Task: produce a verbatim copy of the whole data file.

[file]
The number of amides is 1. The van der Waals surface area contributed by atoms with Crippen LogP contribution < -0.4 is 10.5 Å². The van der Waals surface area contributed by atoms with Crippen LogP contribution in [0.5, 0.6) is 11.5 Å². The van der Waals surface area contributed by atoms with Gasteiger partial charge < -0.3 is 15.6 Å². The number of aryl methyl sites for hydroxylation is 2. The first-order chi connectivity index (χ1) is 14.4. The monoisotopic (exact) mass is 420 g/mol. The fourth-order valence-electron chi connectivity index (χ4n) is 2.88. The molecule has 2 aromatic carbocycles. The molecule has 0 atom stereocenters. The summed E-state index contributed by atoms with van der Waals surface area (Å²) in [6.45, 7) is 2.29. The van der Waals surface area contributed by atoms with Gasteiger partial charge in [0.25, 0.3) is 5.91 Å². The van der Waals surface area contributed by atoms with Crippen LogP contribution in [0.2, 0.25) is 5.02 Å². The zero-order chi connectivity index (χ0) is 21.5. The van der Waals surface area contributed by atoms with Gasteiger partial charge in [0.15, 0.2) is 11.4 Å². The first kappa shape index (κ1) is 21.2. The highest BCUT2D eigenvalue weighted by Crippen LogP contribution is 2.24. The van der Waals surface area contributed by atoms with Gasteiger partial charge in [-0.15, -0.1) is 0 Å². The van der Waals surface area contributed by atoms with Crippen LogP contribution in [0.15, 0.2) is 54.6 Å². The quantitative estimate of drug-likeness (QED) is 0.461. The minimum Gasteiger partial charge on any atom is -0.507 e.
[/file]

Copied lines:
The number of amides is 1. The van der Waals surface area contributed by atoms with Crippen LogP contribution < -0.4 is 10.5 Å². The van der Waals surface area contributed by atoms with Crippen LogP contribution in [0.5, 0.6) is 11.5 Å². The van der Waals surface area contributed by atoms with Gasteiger partial charge < -0.3 is 15.6 Å². The number of aryl methyl sites for hydroxylation is 2. The first-order chi connectivity index (χ1) is 14.4. The monoisotopic (exact) mass is 420 g/mol. The fourth-order valence-electron chi connectivity index (χ4n) is 2.88. The molecule has 2 aromatic carbocycles. The molecule has 0 atom stereocenters. The summed E-state index contributed by atoms with van der Waals surface area (Å²) in [6.45, 7) is 2.29. The van der Waals surface area contributed by atoms with Gasteiger partial charge in [0.25, 0.3) is 5.91 Å². The van der Waals surface area contributed by atoms with Crippen LogP contribution in [0.2, 0.25) is 5.02 Å². The zero-order chi connectivity index (χ0) is 21.5. The van der Waals surface area contributed by atoms with Gasteiger partial charge in [0.15, 0.2) is 11.4 Å². The first kappa shape index (κ1) is 21.2. The highest BCUT2D eigenvalue weighted by Crippen LogP contribution is 2.24. The van der Waals surface area contributed by atoms with Gasteiger partial charge in [-0.15, -0.1) is 0 Å². The van der Waals surface area contributed by atoms with Crippen LogP contribution in [0.15, 0.2) is 54.6 Å². The quantitative estimate of drug-likeness (QED) is 0.461. The minimum Gasteiger partial charge on any atom is -0.507 e.